Once a student with special needs turns 22 in Massachusetts, the school system is no longer responsible for providing services, making proper transition planning essential. The bill will directly benefit students with special needs between the ages of 14 and 22 when transition preparations become most important. Currently, because of lacking state standards, special educators through no fault of their own can be unprepared to provide transition services.

Under the bill, the Massachusetts Board of Elementary and Secondary Education will establish an endorsement program by which licensed special education teachers and rehabilitation counselors can receive the additional training and field experience necessary to qualify as transition coordinators.

Educators and advocates believe that higher standards and a new focus on transition planning will help alleviate some discouraging trends.

For example, Massachusetts Advocates for Children reports that the national unemployment rate for adults with special needs is approximately 70 percent. In Massachusetts, the dropout rate for students with special needs is 50 percent higher than typical students (5 percent compared to 2.5 percent). Additionally, they are less likely to graduate from high school and “three times more likely to live in poverty as adults.”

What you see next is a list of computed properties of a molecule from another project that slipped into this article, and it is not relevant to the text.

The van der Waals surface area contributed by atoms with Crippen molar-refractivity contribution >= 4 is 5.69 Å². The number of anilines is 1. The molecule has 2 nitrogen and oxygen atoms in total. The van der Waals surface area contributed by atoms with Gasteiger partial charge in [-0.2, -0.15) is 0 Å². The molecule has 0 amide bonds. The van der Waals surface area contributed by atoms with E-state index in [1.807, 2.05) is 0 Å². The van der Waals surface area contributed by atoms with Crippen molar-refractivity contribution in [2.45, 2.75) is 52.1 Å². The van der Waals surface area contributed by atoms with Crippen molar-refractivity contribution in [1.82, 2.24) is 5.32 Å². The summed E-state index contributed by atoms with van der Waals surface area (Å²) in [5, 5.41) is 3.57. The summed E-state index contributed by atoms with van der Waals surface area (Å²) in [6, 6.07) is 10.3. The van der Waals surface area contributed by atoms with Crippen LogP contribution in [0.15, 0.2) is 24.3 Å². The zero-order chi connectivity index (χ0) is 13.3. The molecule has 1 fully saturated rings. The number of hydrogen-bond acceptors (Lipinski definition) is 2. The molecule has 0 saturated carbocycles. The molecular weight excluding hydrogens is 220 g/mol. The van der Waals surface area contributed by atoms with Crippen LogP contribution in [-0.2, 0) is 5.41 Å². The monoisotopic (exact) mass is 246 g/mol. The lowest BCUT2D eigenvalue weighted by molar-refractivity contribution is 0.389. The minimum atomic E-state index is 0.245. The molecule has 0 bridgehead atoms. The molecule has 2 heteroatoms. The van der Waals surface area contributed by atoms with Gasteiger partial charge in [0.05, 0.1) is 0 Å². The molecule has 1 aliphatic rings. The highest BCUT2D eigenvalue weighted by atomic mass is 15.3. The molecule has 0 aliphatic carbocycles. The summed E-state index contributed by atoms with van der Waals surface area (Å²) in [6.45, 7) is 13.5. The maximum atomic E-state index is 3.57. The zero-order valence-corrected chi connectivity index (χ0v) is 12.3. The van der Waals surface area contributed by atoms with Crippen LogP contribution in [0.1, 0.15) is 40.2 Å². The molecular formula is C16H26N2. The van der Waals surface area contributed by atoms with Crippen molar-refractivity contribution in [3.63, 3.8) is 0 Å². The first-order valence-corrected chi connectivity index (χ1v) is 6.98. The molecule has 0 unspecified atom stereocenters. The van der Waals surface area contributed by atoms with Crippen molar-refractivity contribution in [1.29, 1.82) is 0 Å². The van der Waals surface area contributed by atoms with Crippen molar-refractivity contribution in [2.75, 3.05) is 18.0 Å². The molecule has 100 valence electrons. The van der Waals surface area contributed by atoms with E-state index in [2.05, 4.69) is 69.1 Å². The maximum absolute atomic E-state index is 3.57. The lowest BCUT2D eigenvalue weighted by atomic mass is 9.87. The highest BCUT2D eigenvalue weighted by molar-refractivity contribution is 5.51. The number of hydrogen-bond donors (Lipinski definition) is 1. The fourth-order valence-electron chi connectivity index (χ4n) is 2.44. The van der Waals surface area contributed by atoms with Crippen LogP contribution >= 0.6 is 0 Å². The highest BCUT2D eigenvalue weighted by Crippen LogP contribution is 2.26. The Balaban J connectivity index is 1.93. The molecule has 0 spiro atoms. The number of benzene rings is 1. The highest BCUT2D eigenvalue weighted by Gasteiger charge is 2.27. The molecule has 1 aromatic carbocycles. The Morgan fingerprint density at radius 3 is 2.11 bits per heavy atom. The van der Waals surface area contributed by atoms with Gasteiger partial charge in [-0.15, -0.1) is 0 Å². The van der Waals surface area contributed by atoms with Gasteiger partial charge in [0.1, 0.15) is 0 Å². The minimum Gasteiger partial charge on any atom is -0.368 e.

According to recent testimony on the bill from Debra Hart, director of education and transition for the Institute for Community Inclusion at the University of Massachusetts Boston: “Current research supports that the best possible employment outcome for people with disabilities is integrated paid employment; meaning competitive employment – a real job earning a living wage in the community. Yet of the 4,000 students ages 16-26 enrolled in the Massachusetts vocational rehabilitation system, only 25 percent had an integrated employment outcome.”

Additional testimony from colleges and universities indicated an ability and willingness to offer transition services coursework. Contingent upon the bill’s passage, UMass Boston is ready to make use of a $1.25 million federal grant to develop courses for special educators to earn a transition services endorsement.

The bill now goes back to the House for enactment.


Published by Will Brownsberger